Product Announcement from GEA Process Engineering Inc.
Fine sized powders (or powder mixes) require agglomeration in order to become instant, free-flowing and dust-less consumer products (with fixed micro-composition).
Rewet agglomeration involves dispersion of the fine powder in air, rewetting it by mixing it with small droplets of liquid to form loose agglomerates with point-to-point contact. The material handling during the agglomeration process itself is specially controlled according to the desired properties of the end-product.
The agglomerates are dried, cooled and screened. Fines and milled oversize material are recycled.
Product: Can produce very coarse instant, free-flowing and dustless products
Since many powders may become instant by the mere agglomeration, many processes have been developed during the past years to agglomerate ordinary powders consisting of single spray particles usually produced in plants with pneumatic conveying systems.
The historic development started with the pioneering research of Mr. David D. Peebles in the beginning of the fifties, and instantized non-fat dry milk was marketed from 1954. Soon it replaced the regular spray dried products on the retail market.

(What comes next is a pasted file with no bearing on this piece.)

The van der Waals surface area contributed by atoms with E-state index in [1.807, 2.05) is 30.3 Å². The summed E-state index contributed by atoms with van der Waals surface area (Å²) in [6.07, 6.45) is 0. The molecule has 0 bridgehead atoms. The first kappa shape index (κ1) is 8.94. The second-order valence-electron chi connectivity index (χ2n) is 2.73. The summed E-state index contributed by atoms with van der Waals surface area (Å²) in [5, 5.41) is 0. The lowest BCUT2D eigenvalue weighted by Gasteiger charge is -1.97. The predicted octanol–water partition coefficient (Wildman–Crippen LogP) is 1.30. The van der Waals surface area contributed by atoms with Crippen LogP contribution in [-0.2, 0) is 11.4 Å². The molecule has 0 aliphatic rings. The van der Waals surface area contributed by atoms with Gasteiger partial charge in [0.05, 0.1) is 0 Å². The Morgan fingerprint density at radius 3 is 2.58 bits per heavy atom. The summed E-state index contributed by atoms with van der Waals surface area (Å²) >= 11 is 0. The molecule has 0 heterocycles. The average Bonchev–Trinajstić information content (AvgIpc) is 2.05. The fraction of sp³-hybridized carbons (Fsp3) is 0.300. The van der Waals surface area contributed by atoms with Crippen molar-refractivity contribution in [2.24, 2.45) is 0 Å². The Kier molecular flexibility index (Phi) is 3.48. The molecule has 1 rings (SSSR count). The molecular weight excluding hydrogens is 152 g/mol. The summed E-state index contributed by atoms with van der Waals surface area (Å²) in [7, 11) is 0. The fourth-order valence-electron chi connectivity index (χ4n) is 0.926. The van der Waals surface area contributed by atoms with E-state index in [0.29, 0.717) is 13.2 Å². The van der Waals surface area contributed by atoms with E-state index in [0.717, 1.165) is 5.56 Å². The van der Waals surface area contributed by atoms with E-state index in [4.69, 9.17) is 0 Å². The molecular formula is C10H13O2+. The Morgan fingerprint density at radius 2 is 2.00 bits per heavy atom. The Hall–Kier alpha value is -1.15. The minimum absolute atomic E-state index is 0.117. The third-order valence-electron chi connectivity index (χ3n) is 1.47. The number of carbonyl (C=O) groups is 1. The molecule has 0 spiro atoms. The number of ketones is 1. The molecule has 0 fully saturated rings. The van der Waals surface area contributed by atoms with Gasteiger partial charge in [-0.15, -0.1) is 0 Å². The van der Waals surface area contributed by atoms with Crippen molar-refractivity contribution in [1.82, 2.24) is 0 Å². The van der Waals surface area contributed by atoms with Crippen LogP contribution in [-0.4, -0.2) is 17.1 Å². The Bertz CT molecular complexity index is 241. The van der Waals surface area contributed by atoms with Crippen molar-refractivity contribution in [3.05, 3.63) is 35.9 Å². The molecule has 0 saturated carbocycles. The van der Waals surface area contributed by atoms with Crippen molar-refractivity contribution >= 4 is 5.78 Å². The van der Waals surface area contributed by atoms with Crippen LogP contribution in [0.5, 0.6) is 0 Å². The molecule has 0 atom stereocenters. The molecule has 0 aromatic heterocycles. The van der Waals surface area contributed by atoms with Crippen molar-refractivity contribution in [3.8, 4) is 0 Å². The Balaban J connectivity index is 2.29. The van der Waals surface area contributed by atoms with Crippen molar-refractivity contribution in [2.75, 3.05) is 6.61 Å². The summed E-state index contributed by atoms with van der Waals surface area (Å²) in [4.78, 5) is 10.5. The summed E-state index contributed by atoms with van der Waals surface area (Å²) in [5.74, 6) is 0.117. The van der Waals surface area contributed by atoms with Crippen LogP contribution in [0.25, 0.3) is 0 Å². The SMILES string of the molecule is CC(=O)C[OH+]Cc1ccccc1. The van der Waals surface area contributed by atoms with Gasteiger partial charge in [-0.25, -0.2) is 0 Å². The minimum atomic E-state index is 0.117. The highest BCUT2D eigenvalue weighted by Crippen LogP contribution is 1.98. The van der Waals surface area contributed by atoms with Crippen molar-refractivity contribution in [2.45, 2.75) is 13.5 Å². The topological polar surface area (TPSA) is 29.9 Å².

Another example is the principle of a method developed by Nestlé for agglomerating milk powders, chocolate-flavored beverages and soups. When agglomerating skim milk powders the tank (1) would contain a 10% solution of skim milk solids in water cooled to about 6°C. The liquid is sprayed at a pressure of 20 bar by means of the pump (2) and nozzle (3), which is designed to give a flat jet with a high velocity of up to 8 m/sec. Skim milk powder, which is fed by means of a vibrator/screw conveyor (4), is dispersed over the jet where the single powder particles become rewetted to a moisture sufficiently high (10-15%) to make them sticky on the surface, so than any collision between particles will result in an agglomeration in the chamber (5). The powder is finally dried at 90°C to 3% moisture (6) and bagged off.